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Who needs a big payroll? Not the Marlins


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Found this on FOX Sports Website




Posted: 6 hours ago


The Marlins yes, the Marlins are trying to add a veteran reliever before the Aug. 31 deadline for setting postseason rosters.


Gotta love it.


The Marlins' $14.3 million payroll is the lowest in the majors, yet the team is again demonstrating that shrewd management is more important than dollars spent.


Ditto for the Twins, who rank 19th in payroll, and the A's, who rank 21st.


Oh, the playing field isn't level, and probably never will be. But low-revenue teams such as the Pirates should be embarrassed that every season is an exercise in futility. Wealthier flops such as the Orioles are an even bigger disgrace.


Heck, even certain owners are figuring out that decision-making is as important as money-making for a franchise to achieve long-term success.


Cardinals chairman Bill DeWitt Jr., defending his team's budget, inadvertently violated the owners' code last week, telling the St. Louis Post-Dispatch, "Everybody wants there to be a linear relationship between payroll and winning. The facts don't support that."


Actually, the owners spent years contending that the facts supported exactly that, insisting upon increased revenue sharing and even a salary cap.


Well, revenue sharing certainly is enhancing parity, but Major League Baseball is making so much money, the owners no longer can argue a cap is necessary for their survival.


In any case, the entire discussion misses the point.


If the season had ended Monday, the Twins would have reached the postseason for the fourth time in five years, and the A's for the fifth time in seven.


The two-time World Series champion Marlins, meanwhile, are just 1 1/2 games back in the National League wild-card race heading into Tuesday play.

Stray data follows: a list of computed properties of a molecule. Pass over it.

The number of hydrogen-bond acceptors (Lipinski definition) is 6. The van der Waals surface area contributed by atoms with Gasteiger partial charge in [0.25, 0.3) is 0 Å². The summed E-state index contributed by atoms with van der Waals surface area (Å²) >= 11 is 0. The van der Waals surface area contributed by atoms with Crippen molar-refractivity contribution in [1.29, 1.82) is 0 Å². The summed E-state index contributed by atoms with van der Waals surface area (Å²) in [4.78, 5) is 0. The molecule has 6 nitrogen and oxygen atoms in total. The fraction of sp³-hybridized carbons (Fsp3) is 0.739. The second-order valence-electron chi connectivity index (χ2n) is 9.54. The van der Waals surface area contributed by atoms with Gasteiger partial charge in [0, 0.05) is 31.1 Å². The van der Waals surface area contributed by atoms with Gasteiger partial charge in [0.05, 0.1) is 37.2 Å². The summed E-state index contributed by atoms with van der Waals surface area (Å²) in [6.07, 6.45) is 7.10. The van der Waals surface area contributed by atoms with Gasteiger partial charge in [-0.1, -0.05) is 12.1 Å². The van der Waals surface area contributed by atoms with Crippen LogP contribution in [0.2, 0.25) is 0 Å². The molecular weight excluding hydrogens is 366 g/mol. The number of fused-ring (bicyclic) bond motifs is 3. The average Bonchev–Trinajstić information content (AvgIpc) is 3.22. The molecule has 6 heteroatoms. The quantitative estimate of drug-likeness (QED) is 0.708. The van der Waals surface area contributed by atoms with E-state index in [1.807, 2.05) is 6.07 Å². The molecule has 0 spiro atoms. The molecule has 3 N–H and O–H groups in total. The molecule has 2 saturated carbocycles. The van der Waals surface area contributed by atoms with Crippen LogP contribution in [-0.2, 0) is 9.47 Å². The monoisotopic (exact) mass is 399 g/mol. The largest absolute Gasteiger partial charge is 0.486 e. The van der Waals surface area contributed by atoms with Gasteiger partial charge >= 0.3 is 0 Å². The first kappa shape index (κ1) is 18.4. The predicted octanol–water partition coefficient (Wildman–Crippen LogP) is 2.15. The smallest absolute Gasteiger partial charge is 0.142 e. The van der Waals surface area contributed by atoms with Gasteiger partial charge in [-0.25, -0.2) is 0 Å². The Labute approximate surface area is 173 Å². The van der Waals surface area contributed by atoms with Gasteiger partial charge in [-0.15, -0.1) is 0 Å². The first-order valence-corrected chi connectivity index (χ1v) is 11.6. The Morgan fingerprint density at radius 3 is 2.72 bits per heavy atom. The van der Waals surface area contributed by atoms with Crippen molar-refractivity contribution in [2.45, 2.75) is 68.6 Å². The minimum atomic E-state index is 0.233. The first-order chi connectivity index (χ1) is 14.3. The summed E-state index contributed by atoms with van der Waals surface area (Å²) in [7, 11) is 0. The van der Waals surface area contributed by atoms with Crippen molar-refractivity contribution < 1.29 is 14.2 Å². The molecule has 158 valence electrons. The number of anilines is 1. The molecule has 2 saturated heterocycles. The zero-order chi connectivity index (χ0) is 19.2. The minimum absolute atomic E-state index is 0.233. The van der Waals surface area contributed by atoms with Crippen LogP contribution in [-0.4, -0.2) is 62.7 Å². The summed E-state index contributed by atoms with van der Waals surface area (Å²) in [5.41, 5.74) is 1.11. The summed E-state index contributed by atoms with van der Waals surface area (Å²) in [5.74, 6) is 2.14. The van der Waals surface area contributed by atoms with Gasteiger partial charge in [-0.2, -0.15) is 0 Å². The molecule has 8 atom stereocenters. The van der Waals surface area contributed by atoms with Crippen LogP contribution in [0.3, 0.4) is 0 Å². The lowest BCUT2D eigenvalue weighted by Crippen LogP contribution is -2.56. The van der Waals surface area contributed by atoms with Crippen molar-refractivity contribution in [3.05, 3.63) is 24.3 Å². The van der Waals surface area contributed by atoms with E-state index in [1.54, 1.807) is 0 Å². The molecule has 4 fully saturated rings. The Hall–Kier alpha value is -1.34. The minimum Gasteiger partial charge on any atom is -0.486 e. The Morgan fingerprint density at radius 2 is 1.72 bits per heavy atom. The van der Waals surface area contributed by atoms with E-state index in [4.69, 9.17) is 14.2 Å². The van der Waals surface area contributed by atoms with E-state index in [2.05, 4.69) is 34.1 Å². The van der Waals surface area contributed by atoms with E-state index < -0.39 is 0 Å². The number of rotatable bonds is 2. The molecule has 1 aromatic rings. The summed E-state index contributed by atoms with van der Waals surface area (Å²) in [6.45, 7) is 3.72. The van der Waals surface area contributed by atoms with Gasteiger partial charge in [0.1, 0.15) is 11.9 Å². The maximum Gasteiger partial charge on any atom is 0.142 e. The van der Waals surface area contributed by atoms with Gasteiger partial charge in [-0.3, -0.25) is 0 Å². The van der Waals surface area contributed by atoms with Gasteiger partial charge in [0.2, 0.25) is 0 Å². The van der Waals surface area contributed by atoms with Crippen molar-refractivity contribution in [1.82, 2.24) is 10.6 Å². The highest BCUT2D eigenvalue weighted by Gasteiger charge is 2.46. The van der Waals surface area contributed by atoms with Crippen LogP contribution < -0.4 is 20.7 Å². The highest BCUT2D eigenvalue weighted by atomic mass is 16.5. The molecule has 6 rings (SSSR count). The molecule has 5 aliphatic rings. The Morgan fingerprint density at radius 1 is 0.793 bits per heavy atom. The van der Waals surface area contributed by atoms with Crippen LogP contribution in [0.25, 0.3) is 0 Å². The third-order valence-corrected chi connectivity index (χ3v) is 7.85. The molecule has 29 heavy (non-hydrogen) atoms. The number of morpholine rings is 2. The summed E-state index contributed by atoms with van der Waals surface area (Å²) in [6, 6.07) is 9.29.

"We look at the Minnesota and Oakland models maybe Florida's needs to be taken into consideration," one rival general manager said. "Jack your payroll up to a certain number for two or three years, then tear it down if it doesn't work."


The Marlins, though, might be the only team that can get away with such an approach, the G.M. says; they will rank near the bottom of the majors in home attendance no matter how much they spend.


Yet, they also can get away with repeated fire sales because their front office repeatedly has demonstrated superior acumen in identifying young talent.


We're still talking about a sub-.500 team, mind you, but the Marlins' 65-66 record entering Tuesday's play qualified as the eighth best in the 16-team N.L.


The Marlins were ahead of the defending N.L. champion Astros, ahead of the perennial N.L. East champion Braves, ahead of the $94 million Cubs.


While the Marlins' chances of winning the wild card were remote, one scout mused, "Without greenies and steroids, maybe their young kids will have more stamina down the stretch."


And if the Marlins continue to improve never a sure thing for a young club, as the Indians can attest they could be an even greater force next season.


Their off-season goal will be to add a young center fielder, and the track record of G.M. Admin Beinfest and his staff indicates they'll probably find the next Grady Sizemore.


Consider how the Marlins assembled their starting pitchers and everyday players:




LHP Dontrelle Willis: Acquired in six-player trade with Cubs in which the Marlins parted with right-handers Matt Clement and Antonio Alfonseca, March 27, 2002.



RHP Josh Johnson: Fourth-round draft pick, 2002.


LHP Scott Olsen: Sixth-round draft pick, 2002.


RHP Ricky Nolasco: Acquired from Cubs in Juan Pierre trade, Dec. 2005.


RHP Anibal Sanchez: Acquired from Red Sox in Josh Beckett trade, Nov. 2005.




C Miguel Olivo: Signed as free agent after he was released by Padres, Jan. 2006.


1B Mike Jacobs: Acquired from Mets in Carlos Delgado trade, Nov. 2005.


2B Dan Uggla: Acquired from Diamondbacks in Rule 5 draft, Dec. 2005.


SS Hanley Ramirez: Acquired in Beckett trade.


3B Miguel Cabrera: Signed at age 16 as non-drafted free agent, 1999.


LF Josh Willingham: 17th-round pick, 2000.


CF Reggie Abercrombie: Acquired on waivers from Diamondbacks, April 2005.


RF Jeremy Hermida: 1st-round pick, 2002.


Thus, in a span of three months in 2002, the Marlins added four potential cornerstones Willis in a trade and Johnson, Olsen and Hermida in the draft.


Chances are, unless the Marlins secure financing for a new ballpark, they won't be able to afford all of those players long-term.


No problem.


Beinfest and Co. will just find some more.

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